As of April 2016 the current rules applicable to dividends taken by company directors will be changed, resulting in a higher tax liability for most limited company owners. Read on to find out how much this will cost you.
What will be changing?
During the July budget the Government announced a new dividend tax regime as they believe the current way dividends are taxed are “complex” and “arcane”. Chancellor George Osbourne that many people now work via a limited company to save paying tax.
The new rule will help provide billions of pounds to fill the hole in the public finances as well as removing some of the taxable benefits of incorporating as opposed to employment, and is expected to raise over £2.5bn during 2016/17.
The changes to dividend taxation will result in a significant tax hike for most limited company contractors, reducing the tax benefits of incorporating for most.
How are dividends currently taxed?
Net dividends (the amount physically paid into your bank account) are multiplied by 10/9 to produce the gross dividend (to take into account a notional ‘tax credit’ to make up for the fact that Corporation Tax has already been paid by the company).
The gross dividend amount is then taxed at the current tax rates:
10% (basic rate)
32.5% (higher rate)
37.5% (additional rate)
But after the tax credit is taken into account, you pay no further tax at all on dividends falling into the basic tax band, 25% on dividends falling into the higher rate band, and 30.56% for the additional tax band.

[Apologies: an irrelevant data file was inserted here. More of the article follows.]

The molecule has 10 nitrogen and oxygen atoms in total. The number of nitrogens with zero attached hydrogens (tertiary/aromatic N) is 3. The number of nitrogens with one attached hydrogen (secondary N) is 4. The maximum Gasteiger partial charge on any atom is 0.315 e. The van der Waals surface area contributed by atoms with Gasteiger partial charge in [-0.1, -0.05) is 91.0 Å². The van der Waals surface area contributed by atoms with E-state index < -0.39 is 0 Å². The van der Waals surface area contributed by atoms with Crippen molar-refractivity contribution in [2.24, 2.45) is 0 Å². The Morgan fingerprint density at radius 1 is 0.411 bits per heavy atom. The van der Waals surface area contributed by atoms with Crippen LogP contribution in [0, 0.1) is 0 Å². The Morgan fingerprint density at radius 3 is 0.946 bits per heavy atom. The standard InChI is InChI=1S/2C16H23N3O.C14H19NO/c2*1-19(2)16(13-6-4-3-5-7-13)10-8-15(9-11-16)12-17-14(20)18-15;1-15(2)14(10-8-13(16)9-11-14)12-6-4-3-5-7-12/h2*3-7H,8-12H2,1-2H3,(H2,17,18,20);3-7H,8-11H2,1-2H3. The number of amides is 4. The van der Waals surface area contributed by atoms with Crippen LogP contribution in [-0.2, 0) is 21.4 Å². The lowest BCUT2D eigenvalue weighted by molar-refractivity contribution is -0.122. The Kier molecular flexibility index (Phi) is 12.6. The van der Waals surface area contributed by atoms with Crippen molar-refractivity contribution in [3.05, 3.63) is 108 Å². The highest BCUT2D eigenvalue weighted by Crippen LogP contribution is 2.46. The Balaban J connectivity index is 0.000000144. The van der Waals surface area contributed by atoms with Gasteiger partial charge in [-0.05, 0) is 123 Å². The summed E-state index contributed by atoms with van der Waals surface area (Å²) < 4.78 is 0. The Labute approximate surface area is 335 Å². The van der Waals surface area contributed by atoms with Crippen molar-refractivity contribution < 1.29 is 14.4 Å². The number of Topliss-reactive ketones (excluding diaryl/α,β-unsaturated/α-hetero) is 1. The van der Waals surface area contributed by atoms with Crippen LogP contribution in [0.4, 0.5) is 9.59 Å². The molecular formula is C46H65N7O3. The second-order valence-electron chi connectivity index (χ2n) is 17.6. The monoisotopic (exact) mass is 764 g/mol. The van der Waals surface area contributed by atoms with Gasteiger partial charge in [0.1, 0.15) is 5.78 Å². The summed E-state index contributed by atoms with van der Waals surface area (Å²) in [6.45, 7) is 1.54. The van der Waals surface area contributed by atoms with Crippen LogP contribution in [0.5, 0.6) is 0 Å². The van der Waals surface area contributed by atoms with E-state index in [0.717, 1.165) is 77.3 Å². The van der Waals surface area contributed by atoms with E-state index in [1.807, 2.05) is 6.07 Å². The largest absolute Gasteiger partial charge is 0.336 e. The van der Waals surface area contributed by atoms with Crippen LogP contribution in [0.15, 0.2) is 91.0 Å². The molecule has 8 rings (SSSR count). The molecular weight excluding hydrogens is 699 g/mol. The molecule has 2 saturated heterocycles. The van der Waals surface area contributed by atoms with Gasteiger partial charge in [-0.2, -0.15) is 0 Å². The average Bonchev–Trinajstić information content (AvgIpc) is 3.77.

So, in the current tax year (2015/16), you can earn £31,785 gross dividends (equivalent to taking £28,606.50 in net dividends), in addition to the £10,600 personal allowance – a total of £42,385, and pay no income tax at all.
How will dividends be taxed from April 2016?
After the personal allowance has been taken into account (£11,000 from April 2016 if you are entitled to the entire amount), all individuals will be able to receive £5,000 of dividend income with no tax liability at all.
So, if your entire income is £16,000 or less, you will pay no dividend tax at all.
Three new dividend tax bands will be created, and will apply to all dividend income in excess of £5,000 per year.
7.5% (basic rate)
32.5% (higher rate)
38.1% (additional rate)
However, the Treasury have since confirmed that the £5,000 dividend ‘allowance’ is actually a zero rate tax band just for dividend income, and it will form part of the £32,000 Basic Rate Band (BRB) next year. It will not be in addition to the BRB, as most commentators had hoped.
For example – £11k salary, £50k dividends
The £11,000 salary takes up the entire personal allowance.
The first £5,000 of dividends is included within the dividend allowance.
The next £27,000 of dividends are taxed at 7.5% (basic rate) = £2,025.
The remaining £18,000 dividends are taxed at 32.5% (higher rate) = £5,850.
The total dividend tax liability is £7,875 (compared to £5,348 in 2015/16)
The additional dividend tax to pay = £2,527
For further information on how these changes will affect you, please contact us on 0800 865 4330, 07857 380805 or email email@example.com